There are fourteen million working women in Britain. Many factors have helped keep occupational health a "men only" issue, from bad science to prejudice, to the jobs we do. The two enduring myths are that men do all the risky work and when women do get hurt it is explained by differences in gender, not jobs.

Women are more exposed to repetitive and monotonous work and to stressful conditions, young women are more likely to be assaulted at work than men and women are more likely than men to experience back strain, skin diseases, headaches and eyestrain.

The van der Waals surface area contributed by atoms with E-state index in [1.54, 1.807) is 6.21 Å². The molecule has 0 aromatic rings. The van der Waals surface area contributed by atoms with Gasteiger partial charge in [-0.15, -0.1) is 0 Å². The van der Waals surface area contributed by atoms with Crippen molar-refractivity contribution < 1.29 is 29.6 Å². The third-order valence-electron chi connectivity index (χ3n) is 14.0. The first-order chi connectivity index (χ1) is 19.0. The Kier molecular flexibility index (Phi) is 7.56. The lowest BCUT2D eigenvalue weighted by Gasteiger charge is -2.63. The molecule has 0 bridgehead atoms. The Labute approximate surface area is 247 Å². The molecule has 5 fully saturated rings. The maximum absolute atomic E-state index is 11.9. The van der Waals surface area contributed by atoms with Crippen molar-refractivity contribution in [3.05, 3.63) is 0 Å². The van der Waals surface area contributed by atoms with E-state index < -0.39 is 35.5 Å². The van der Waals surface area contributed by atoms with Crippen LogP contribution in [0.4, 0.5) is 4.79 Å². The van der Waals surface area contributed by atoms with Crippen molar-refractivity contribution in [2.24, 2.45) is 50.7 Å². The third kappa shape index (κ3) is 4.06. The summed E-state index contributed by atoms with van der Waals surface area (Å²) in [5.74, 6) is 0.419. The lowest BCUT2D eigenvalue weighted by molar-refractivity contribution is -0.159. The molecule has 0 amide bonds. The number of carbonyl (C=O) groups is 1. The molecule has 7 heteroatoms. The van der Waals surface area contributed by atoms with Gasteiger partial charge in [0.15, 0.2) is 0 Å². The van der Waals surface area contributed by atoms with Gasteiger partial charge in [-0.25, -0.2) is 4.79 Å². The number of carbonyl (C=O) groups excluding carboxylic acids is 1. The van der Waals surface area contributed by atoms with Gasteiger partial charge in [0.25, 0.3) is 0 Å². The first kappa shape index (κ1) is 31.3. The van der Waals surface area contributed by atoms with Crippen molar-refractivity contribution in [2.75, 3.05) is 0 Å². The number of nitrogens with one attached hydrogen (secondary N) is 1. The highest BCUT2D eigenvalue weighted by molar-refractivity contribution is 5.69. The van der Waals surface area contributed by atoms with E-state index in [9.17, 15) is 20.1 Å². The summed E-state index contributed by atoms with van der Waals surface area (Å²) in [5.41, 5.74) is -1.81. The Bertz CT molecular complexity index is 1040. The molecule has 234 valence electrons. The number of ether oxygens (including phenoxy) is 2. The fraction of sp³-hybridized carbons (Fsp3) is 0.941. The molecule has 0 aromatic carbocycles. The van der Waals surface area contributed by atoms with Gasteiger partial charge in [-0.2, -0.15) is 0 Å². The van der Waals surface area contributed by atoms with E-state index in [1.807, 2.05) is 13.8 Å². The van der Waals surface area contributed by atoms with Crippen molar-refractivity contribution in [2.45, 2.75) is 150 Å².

Women's workplace health problems are frequently compounded by getting more of the same at home - the "double jeopardy " of domestic work, which can mean a second shift of lifting, responsibility and chemicals topping off those experienced all day at work.

Links:

TUC pages on Gender and Occupational Safety & Health(GOSH)

TUC Gender and Occupational Safety and Health 'Gender-sensitivity' Checklist


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